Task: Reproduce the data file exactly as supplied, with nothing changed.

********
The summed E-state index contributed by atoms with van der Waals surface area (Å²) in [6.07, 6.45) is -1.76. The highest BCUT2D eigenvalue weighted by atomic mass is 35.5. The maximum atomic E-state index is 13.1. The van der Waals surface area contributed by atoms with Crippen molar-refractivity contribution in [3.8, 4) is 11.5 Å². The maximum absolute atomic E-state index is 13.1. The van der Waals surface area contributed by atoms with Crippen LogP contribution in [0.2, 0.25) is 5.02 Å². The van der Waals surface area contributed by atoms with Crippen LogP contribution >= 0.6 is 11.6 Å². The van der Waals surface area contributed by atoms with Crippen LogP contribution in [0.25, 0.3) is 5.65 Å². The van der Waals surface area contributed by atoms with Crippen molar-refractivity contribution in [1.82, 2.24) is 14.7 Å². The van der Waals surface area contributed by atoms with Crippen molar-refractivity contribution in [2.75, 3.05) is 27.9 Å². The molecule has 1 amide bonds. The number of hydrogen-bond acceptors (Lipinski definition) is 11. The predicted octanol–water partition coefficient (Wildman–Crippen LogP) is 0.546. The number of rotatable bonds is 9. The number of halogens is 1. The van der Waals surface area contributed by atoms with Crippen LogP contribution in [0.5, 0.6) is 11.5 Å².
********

The summed E-state index contributed by atoms with van der Waals surface area (Å²) in [6.07, 6.45) is -1.76. The highest BCUT2D eigenvalue weighted by atomic mass is 35.5. The maximum atomic E-state index is 13.1. The van der Waals surface area contributed by atoms with Crippen molar-refractivity contribution in [3.8, 4) is 11.5 Å². The maximum absolute atomic E-state index is 13.1. The van der Waals surface area contributed by atoms with Crippen LogP contribution in [0.2, 0.25) is 5.02 Å². The van der Waals surface area contributed by atoms with Crippen LogP contribution >= 0.6 is 11.6 Å². The van der Waals surface area contributed by atoms with Crippen LogP contribution in [0.25, 0.3) is 5.65 Å². The van der Waals surface area contributed by atoms with Crippen molar-refractivity contribution in [1.82, 2.24) is 14.7 Å². The van der Waals surface area contributed by atoms with Crippen molar-refractivity contribution in [2.75, 3.05) is 27.9 Å². The molecule has 1 amide bonds. The number of hydrogen-bond acceptors (Lipinski definition) is 11. The predicted octanol–water partition coefficient (Wildman–Crippen LogP) is 0.546. The number of rotatable bonds is 9. The number of halogens is 1. The van der Waals surface area contributed by atoms with Crippen LogP contribution in [0.5, 0.6) is 11.5 Å².